Question Weird 1st Character & Capitalization Problem in Web Browsers

gremlinkurst

Distinguished
Jul 26, 2010
12
0
18,520
1
I've asked this question on a different forum, but nobody has any idea what I'm talking about. Here's what happens, and it doesn't happen in Windows Explorer or in Locate32 (which I use for searches because Windows Explorer sucks so horribly, its index being absolutely useless): Every time I try to initiate a search or manually enter an address in a browser's search/address bar, the first character refuses to register, giving me the expected error when it tries to direct me to oogle.com, icrosoft.com, or directing me to https://www.mail.com/consentpage when I want Gmail. I have to SAVAGELY punch in the first character, or tap it repeatedly as I [predictably] curse.

That's not the only issue; many times, despite entering UPPERCASE characters, lowercase characters appear. If I meant to enter lowercase characters, damnit, I would have entered them as such! Sometimes the browser ignored my uppercase specification on only the first character, but often it refuses to allow any uppercase character at all.

My machine is not infected. Webroot has been safeguarding my computers for twelve years, and has allowed only ONE malignant intruder in that time, eliminating it completely after the next cloud-maintained definitions update. I feel like Arnold Schwarzenegger's character in Kindergarten Cop when he repeatedly yells at that kid, "It's not a tumor, I tell you!" It's not a virus.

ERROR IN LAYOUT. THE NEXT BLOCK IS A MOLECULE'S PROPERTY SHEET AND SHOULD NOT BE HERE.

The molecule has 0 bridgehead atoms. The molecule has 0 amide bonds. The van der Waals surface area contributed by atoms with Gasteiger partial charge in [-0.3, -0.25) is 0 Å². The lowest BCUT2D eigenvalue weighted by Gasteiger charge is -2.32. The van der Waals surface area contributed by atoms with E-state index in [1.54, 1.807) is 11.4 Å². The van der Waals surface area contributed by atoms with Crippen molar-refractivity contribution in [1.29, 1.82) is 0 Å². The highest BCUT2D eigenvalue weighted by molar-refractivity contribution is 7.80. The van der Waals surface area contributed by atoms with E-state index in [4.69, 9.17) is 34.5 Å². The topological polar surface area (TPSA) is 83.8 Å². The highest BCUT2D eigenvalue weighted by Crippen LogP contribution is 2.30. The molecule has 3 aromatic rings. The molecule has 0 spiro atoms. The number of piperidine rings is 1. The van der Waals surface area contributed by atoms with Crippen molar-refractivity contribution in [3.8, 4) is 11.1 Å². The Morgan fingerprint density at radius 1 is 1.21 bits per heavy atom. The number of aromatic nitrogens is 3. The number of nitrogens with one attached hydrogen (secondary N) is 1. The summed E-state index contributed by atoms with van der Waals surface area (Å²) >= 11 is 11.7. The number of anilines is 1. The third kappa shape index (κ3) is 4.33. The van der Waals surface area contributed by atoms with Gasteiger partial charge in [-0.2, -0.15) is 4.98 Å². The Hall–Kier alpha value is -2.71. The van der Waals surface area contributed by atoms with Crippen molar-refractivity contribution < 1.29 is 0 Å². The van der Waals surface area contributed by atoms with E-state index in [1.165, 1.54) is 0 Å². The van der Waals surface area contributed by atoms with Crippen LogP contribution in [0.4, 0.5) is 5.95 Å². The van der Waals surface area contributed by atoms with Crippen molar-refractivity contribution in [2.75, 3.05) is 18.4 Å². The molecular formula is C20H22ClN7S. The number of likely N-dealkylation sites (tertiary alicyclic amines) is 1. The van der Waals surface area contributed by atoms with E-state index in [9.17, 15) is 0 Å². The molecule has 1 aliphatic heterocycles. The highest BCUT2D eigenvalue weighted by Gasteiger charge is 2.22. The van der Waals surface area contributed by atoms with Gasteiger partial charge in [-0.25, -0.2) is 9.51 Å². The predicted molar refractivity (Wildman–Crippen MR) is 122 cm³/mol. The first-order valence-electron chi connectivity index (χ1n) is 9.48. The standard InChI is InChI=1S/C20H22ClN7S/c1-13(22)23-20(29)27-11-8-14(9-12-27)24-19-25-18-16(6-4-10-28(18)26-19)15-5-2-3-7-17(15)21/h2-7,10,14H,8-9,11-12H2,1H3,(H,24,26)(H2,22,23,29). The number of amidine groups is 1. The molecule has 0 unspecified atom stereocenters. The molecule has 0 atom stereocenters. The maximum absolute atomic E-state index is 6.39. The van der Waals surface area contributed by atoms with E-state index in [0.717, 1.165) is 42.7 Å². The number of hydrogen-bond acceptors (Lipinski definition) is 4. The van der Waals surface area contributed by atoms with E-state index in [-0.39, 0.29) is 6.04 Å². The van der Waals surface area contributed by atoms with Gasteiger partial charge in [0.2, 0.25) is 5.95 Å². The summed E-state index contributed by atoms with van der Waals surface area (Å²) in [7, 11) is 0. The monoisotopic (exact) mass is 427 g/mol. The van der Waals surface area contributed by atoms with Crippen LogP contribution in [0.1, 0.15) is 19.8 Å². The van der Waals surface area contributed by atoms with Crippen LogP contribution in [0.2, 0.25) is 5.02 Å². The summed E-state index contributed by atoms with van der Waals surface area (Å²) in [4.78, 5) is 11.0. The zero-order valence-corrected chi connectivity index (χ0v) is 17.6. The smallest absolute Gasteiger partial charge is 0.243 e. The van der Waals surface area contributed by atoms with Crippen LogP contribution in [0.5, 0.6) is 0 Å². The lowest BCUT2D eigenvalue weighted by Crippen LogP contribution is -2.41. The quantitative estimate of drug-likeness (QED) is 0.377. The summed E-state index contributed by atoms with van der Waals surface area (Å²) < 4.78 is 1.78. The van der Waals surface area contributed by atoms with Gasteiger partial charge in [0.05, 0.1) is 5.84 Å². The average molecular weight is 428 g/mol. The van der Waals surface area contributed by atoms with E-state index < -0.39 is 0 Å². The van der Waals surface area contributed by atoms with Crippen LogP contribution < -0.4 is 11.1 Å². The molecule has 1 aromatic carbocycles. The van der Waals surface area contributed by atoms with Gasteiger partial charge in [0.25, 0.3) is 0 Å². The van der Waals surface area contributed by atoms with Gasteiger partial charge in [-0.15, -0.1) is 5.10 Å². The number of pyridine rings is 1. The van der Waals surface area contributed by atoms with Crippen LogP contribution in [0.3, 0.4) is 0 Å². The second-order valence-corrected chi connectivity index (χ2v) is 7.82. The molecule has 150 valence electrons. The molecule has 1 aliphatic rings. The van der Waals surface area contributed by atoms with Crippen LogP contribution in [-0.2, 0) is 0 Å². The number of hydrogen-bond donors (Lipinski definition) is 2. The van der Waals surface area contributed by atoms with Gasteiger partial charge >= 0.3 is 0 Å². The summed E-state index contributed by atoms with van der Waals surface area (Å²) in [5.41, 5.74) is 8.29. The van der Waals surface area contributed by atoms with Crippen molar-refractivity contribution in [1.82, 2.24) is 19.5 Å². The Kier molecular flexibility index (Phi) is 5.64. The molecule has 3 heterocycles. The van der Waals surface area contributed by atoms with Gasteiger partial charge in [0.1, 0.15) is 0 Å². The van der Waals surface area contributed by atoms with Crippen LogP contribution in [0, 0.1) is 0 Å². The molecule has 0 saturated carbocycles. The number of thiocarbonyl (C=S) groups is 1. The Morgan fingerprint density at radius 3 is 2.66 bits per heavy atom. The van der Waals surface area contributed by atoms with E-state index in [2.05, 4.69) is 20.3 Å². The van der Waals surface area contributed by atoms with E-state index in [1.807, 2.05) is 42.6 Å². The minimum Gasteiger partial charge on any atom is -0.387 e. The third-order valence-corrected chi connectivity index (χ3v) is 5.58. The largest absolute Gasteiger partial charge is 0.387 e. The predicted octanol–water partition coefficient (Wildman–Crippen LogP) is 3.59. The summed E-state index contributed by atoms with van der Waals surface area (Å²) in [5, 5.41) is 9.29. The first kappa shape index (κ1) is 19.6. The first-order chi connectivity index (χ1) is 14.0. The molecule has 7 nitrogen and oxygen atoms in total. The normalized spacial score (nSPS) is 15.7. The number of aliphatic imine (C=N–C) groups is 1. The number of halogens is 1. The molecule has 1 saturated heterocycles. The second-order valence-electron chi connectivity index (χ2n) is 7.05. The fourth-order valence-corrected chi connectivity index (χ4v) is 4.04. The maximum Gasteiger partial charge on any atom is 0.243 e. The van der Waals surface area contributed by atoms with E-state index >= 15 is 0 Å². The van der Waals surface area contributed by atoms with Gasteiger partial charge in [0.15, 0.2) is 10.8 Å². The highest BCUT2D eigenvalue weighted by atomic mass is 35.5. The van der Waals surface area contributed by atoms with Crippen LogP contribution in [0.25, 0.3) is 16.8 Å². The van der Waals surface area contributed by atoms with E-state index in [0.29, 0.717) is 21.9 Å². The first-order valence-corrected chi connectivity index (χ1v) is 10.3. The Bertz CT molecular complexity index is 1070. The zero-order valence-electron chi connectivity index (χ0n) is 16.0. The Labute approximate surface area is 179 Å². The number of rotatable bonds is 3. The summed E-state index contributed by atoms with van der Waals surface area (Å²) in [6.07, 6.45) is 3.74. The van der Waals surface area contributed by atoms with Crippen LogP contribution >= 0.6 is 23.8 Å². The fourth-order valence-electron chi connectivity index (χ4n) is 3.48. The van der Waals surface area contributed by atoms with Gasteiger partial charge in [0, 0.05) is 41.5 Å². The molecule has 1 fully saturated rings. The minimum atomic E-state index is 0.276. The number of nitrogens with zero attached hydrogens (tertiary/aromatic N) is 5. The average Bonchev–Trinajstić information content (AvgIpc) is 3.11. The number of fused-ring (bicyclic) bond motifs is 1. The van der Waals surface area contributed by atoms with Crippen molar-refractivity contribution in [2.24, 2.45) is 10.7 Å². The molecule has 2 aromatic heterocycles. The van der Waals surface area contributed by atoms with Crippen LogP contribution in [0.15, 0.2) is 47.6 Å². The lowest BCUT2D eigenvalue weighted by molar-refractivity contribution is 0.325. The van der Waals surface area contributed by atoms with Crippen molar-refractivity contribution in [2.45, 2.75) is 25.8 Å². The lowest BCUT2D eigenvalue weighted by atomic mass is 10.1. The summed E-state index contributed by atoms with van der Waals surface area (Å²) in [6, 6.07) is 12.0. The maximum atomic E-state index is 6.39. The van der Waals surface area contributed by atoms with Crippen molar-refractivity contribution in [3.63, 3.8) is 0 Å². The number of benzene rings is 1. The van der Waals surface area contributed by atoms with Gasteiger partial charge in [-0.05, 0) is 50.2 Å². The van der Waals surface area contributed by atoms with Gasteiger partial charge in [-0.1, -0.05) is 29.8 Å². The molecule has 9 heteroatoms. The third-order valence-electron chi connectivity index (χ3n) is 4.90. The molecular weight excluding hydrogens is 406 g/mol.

Something has, though, just now occurred to me: I have a Razer Cynosa Chroma keyboard that just might be the culprit! This problem has existed for maybe a couple of months. Now, I could plug in my backup Microsoft-issue keyboard right now, but that wouldn't be very scientific, wouldn't help properly isolate the problem, not unless I shut the desktop all the way down, unplugged the Razer device, plugged in the Microsoft HID, and then restarted...and I don't want to to that right at this moment; I'll do that when I shut down for the night, which might not be for another six hours. I'll post this in case anyone has a bright idea, or has heard of this problem before, and I'll edit this or add a comment when I reboot in the AM.

Thanks!
 

Colif

Win 10 Master
Moderator
problem could be Synapse (Razer program) so have you tried a clean boot - all it does is stops programs, it doesn't remove them

Try a clean boot and see if it changes anything - make sure to read instructions and make sure NOT to disable any microsoft services or windows won't load right - https://support.microsoft.com/en-au/help/929135/how-to-perform-a-clean-boot-in-windows

if clean boot fixes it, it shows its likely a startup program. You should, over a number of startups. restart the programs you stopped to isolate the one that is to blame.
 

gremlinkurst

Distinguished
Jul 26, 2010
12
0
18,520
1
problem could be Synapse (Razer program) so have you tried a clean boot - all it does is stops programs, it doesn't remove them

Try a clean boot and see if it changes anything - make sure to read instructions and make sure NOT to disable any microsoft services or windows won't load right - https://support.microsoft.com/en-au/help/929135/how-to-perform-a-clean-boot-in-windows